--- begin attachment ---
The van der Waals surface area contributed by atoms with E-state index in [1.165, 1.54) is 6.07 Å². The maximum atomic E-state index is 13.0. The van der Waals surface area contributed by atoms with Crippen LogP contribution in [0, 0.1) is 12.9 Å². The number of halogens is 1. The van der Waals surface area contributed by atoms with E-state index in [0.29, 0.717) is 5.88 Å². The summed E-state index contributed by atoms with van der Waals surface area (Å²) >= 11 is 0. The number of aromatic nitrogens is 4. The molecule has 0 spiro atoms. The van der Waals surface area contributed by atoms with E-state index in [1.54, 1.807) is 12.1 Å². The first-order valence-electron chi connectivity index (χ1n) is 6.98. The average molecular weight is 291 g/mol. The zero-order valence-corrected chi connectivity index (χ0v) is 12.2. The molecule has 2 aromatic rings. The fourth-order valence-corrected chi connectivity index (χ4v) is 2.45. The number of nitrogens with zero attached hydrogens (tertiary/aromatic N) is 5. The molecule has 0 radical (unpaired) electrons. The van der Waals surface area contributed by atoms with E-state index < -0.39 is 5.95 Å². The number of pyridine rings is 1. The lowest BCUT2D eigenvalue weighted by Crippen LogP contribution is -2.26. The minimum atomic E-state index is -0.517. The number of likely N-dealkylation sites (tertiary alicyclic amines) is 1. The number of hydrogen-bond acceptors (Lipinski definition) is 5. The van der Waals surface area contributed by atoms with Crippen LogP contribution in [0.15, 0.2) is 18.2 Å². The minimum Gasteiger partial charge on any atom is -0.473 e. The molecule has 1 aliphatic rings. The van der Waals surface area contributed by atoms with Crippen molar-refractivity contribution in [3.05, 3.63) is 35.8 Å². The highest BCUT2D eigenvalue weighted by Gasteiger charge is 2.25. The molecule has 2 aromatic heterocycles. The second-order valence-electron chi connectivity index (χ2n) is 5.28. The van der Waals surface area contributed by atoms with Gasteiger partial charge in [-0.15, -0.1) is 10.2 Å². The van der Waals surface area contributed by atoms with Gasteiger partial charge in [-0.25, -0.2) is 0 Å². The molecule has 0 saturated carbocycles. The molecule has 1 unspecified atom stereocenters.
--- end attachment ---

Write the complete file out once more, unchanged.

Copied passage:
The van der Waals surface area contributed by atoms with E-state index in [1.165, 1.54) is 6.07 Å². The maximum atomic E-state index is 13.0. The van der Waals surface area contributed by atoms with Crippen LogP contribution in [0, 0.1) is 12.9 Å². The number of halogens is 1. The van der Waals surface area contributed by atoms with E-state index in [0.29, 0.717) is 5.88 Å². The summed E-state index contributed by atoms with van der Waals surface area (Å²) >= 11 is 0. The number of aromatic nitrogens is 4. The molecule has 0 spiro atoms. The van der Waals surface area contributed by atoms with E-state index in [1.54, 1.807) is 12.1 Å². The first-order valence-electron chi connectivity index (χ1n) is 6.98. The average molecular weight is 291 g/mol. The zero-order valence-corrected chi connectivity index (χ0v) is 12.2. The molecule has 2 aromatic rings. The fourth-order valence-corrected chi connectivity index (χ4v) is 2.45. The number of nitrogens with zero attached hydrogens (tertiary/aromatic N) is 5. The molecule has 0 radical (unpaired) electrons. The van der Waals surface area contributed by atoms with E-state index < -0.39 is 5.95 Å². The number of pyridine rings is 1. The lowest BCUT2D eigenvalue weighted by Crippen LogP contribution is -2.26. The minimum atomic E-state index is -0.517. The number of likely N-dealkylation sites (tertiary alicyclic amines) is 1. The number of hydrogen-bond acceptors (Lipinski definition) is 5. The van der Waals surface area contributed by atoms with Crippen LogP contribution in [0.15, 0.2) is 18.2 Å². The minimum Gasteiger partial charge on any atom is -0.473 e. The molecule has 1 aliphatic rings. The van der Waals surface area contributed by atoms with Crippen molar-refractivity contribution in [3.05, 3.63) is 35.8 Å². The highest BCUT2D eigenvalue weighted by Gasteiger charge is 2.25. The molecule has 2 aromatic heterocycles. The second-order valence-electron chi connectivity index (χ2n) is 5.28. The van der Waals surface area contributed by atoms with Gasteiger partial charge in [-0.15, -0.1) is 10.2 Å². The van der Waals surface area contributed by atoms with Gasteiger partial charge in [-0.25, -0.2) is 0 Å². The molecule has 0 saturated carbocycles. The molecule has 1 unspecified atom stereocenters.